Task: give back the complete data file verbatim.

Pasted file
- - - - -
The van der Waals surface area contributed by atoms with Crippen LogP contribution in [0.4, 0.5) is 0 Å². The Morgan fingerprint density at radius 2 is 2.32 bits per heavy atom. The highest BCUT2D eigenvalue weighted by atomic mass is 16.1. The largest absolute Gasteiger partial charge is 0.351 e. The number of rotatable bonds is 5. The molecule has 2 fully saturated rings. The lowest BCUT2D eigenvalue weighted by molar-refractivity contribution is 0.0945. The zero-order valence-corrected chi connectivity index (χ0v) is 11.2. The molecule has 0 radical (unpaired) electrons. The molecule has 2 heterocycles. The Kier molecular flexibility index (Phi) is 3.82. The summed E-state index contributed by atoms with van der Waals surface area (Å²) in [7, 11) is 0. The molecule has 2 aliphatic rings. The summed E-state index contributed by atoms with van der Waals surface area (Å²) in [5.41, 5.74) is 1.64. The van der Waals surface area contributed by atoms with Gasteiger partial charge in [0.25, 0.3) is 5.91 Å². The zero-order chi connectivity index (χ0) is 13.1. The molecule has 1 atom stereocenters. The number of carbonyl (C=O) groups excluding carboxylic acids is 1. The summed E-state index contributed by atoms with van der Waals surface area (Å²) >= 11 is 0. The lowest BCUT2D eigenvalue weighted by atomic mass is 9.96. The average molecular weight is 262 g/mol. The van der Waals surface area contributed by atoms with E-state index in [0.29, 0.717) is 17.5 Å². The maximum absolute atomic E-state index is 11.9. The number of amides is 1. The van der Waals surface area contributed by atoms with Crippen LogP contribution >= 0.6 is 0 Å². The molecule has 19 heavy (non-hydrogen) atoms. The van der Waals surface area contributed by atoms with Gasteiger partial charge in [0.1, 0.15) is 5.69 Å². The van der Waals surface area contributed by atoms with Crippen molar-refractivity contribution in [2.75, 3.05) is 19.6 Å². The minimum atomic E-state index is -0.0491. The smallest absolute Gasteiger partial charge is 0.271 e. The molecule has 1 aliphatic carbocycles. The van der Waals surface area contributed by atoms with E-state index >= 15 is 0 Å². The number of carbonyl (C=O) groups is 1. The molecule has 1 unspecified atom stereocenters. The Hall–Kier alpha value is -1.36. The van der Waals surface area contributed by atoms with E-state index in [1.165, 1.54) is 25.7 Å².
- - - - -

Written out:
The van der Waals surface area contributed by atoms with Crippen LogP contribution in [0.4, 0.5) is 0 Å². The Morgan fingerprint density at radius 2 is 2.32 bits per heavy atom. The highest BCUT2D eigenvalue weighted by atomic mass is 16.1. The largest absolute Gasteiger partial charge is 0.351 e. The number of rotatable bonds is 5. The molecule has 2 fully saturated rings. The lowest BCUT2D eigenvalue weighted by molar-refractivity contribution is 0.0945. The zero-order valence-corrected chi connectivity index (χ0v) is 11.2. The molecule has 0 radical (unpaired) electrons. The molecule has 2 heterocycles. The Kier molecular flexibility index (Phi) is 3.82. The summed E-state index contributed by atoms with van der Waals surface area (Å²) in [7, 11) is 0. The molecule has 2 aliphatic rings. The summed E-state index contributed by atoms with van der Waals surface area (Å²) in [5.41, 5.74) is 1.64. The van der Waals surface area contributed by atoms with Gasteiger partial charge in [0.25, 0.3) is 5.91 Å². The zero-order chi connectivity index (χ0) is 13.1. The molecule has 1 atom stereocenters. The number of carbonyl (C=O) groups excluding carboxylic acids is 1. The summed E-state index contributed by atoms with van der Waals surface area (Å²) >= 11 is 0. The lowest BCUT2D eigenvalue weighted by atomic mass is 9.96. The average molecular weight is 262 g/mol. The van der Waals surface area contributed by atoms with E-state index in [0.29, 0.717) is 17.5 Å². The maximum absolute atomic E-state index is 11.9. The number of amides is 1. The van der Waals surface area contributed by atoms with Crippen LogP contribution >= 0.6 is 0 Å². The molecule has 19 heavy (non-hydrogen) atoms. The van der Waals surface area contributed by atoms with Gasteiger partial charge in [0.1, 0.15) is 5.69 Å². The van der Waals surface area contributed by atoms with Crippen molar-refractivity contribution in [2.75, 3.05) is 19.6 Å². The minimum atomic E-state index is -0.0491. The smallest absolute Gasteiger partial charge is 0.271 e. The molecule has 1 aliphatic carbocycles. The van der Waals surface area contributed by atoms with E-state index >= 15 is 0 Å². The number of carbonyl (C=O) groups is 1. The molecule has 1 unspecified atom stereocenters. The Hall–Kier alpha value is -1.36. The van der Waals surface area contributed by atoms with E-state index in [1.165, 1.54) is 25.7 Å².